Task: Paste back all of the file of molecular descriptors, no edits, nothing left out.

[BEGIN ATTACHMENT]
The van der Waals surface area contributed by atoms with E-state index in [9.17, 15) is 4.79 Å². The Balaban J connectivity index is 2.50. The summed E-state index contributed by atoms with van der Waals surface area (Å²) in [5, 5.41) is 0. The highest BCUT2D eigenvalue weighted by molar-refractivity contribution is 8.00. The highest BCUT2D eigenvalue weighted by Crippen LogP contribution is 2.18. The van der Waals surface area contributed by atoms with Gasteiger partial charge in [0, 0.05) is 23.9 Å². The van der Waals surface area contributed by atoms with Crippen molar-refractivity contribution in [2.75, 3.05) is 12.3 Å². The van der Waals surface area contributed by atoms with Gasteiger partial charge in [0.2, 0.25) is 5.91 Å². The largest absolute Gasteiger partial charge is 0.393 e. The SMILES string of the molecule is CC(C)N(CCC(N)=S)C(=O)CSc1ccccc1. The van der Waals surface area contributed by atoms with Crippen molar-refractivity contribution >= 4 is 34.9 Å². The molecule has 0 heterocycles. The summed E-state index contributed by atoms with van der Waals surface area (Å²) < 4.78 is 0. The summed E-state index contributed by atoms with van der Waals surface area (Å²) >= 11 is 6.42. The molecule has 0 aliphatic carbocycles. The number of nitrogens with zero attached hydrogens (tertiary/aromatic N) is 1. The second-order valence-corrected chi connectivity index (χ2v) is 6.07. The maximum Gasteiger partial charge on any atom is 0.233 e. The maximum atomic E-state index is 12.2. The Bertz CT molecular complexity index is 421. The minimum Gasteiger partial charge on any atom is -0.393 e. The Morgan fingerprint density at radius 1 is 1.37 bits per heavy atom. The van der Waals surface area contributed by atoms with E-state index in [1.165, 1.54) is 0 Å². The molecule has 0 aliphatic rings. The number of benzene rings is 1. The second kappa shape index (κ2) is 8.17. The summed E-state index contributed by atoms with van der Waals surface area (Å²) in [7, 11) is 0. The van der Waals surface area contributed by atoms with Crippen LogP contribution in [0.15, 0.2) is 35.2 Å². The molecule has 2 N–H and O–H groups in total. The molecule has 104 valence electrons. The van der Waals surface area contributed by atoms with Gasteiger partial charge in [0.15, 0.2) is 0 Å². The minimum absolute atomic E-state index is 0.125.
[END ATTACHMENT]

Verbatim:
The van der Waals surface area contributed by atoms with E-state index in [9.17, 15) is 4.79 Å². The Balaban J connectivity index is 2.50. The summed E-state index contributed by atoms with van der Waals surface area (Å²) in [5, 5.41) is 0. The highest BCUT2D eigenvalue weighted by molar-refractivity contribution is 8.00. The highest BCUT2D eigenvalue weighted by Crippen LogP contribution is 2.18. The van der Waals surface area contributed by atoms with Gasteiger partial charge in [0, 0.05) is 23.9 Å². The van der Waals surface area contributed by atoms with Crippen molar-refractivity contribution in [2.75, 3.05) is 12.3 Å². The van der Waals surface area contributed by atoms with Gasteiger partial charge in [0.2, 0.25) is 5.91 Å². The largest absolute Gasteiger partial charge is 0.393 e. The SMILES string of the molecule is CC(C)N(CCC(N)=S)C(=O)CSc1ccccc1. The van der Waals surface area contributed by atoms with Crippen molar-refractivity contribution >= 4 is 34.9 Å². The molecule has 0 heterocycles. The summed E-state index contributed by atoms with van der Waals surface area (Å²) < 4.78 is 0. The summed E-state index contributed by atoms with van der Waals surface area (Å²) >= 11 is 6.42. The molecule has 0 aliphatic carbocycles. The number of nitrogens with zero attached hydrogens (tertiary/aromatic N) is 1. The second-order valence-corrected chi connectivity index (χ2v) is 6.07. The maximum Gasteiger partial charge on any atom is 0.233 e. The maximum atomic E-state index is 12.2. The Bertz CT molecular complexity index is 421. The minimum Gasteiger partial charge on any atom is -0.393 e. The Morgan fingerprint density at radius 1 is 1.37 bits per heavy atom. The van der Waals surface area contributed by atoms with E-state index in [1.165, 1.54) is 0 Å². The molecule has 0 aliphatic rings. The number of benzene rings is 1. The second kappa shape index (κ2) is 8.17. The summed E-state index contributed by atoms with van der Waals surface area (Å²) in [7, 11) is 0. The van der Waals surface area contributed by atoms with Crippen LogP contribution in [0.15, 0.2) is 35.2 Å². The molecule has 2 N–H and O–H groups in total. The molecule has 104 valence electrons. The van der Waals surface area contributed by atoms with Gasteiger partial charge in [0.15, 0.2) is 0 Å². The minimum absolute atomic E-state index is 0.125.